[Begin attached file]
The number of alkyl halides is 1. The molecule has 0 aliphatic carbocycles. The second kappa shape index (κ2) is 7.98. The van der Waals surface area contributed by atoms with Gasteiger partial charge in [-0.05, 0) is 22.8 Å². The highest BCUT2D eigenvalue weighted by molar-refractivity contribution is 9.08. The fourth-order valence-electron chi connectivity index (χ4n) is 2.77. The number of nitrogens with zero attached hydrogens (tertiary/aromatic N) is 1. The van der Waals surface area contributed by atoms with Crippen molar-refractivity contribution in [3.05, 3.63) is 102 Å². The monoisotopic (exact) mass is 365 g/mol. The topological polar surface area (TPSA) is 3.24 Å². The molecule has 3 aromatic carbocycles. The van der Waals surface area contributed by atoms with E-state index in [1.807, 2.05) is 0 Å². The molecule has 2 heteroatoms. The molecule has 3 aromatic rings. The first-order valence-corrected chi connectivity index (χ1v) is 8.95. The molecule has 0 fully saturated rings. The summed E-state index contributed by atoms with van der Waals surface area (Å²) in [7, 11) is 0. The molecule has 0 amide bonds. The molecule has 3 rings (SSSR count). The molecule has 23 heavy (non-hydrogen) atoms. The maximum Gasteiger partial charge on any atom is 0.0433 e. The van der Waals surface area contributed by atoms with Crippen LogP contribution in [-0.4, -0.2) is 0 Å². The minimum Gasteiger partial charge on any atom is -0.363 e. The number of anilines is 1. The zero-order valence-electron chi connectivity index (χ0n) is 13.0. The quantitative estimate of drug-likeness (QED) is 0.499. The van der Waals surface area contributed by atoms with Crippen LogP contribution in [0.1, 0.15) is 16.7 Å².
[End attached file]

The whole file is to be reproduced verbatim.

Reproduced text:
The number of alkyl halides is 1. The molecule has 0 aliphatic carbocycles. The second kappa shape index (κ2) is 7.98. The van der Waals surface area contributed by atoms with Gasteiger partial charge in [-0.05, 0) is 22.8 Å². The highest BCUT2D eigenvalue weighted by molar-refractivity contribution is 9.08. The fourth-order valence-electron chi connectivity index (χ4n) is 2.77. The number of nitrogens with zero attached hydrogens (tertiary/aromatic N) is 1. The van der Waals surface area contributed by atoms with Crippen molar-refractivity contribution in [3.05, 3.63) is 102 Å². The monoisotopic (exact) mass is 365 g/mol. The topological polar surface area (TPSA) is 3.24 Å². The molecule has 3 aromatic carbocycles. The van der Waals surface area contributed by atoms with E-state index in [1.807, 2.05) is 0 Å². The molecule has 2 heteroatoms. The molecule has 3 aromatic rings. The first-order valence-corrected chi connectivity index (χ1v) is 8.95. The molecule has 0 fully saturated rings. The summed E-state index contributed by atoms with van der Waals surface area (Å²) in [7, 11) is 0. The molecule has 0 amide bonds. The molecule has 3 rings (SSSR count). The molecule has 23 heavy (non-hydrogen) atoms. The maximum Gasteiger partial charge on any atom is 0.0433 e. The van der Waals surface area contributed by atoms with Crippen LogP contribution in [-0.4, -0.2) is 0 Å². The minimum Gasteiger partial charge on any atom is -0.363 e. The number of anilines is 1. The zero-order valence-electron chi connectivity index (χ0n) is 13.0. The quantitative estimate of drug-likeness (QED) is 0.499. The van der Waals surface area contributed by atoms with Crippen LogP contribution in [0.1, 0.15) is 16.7 Å².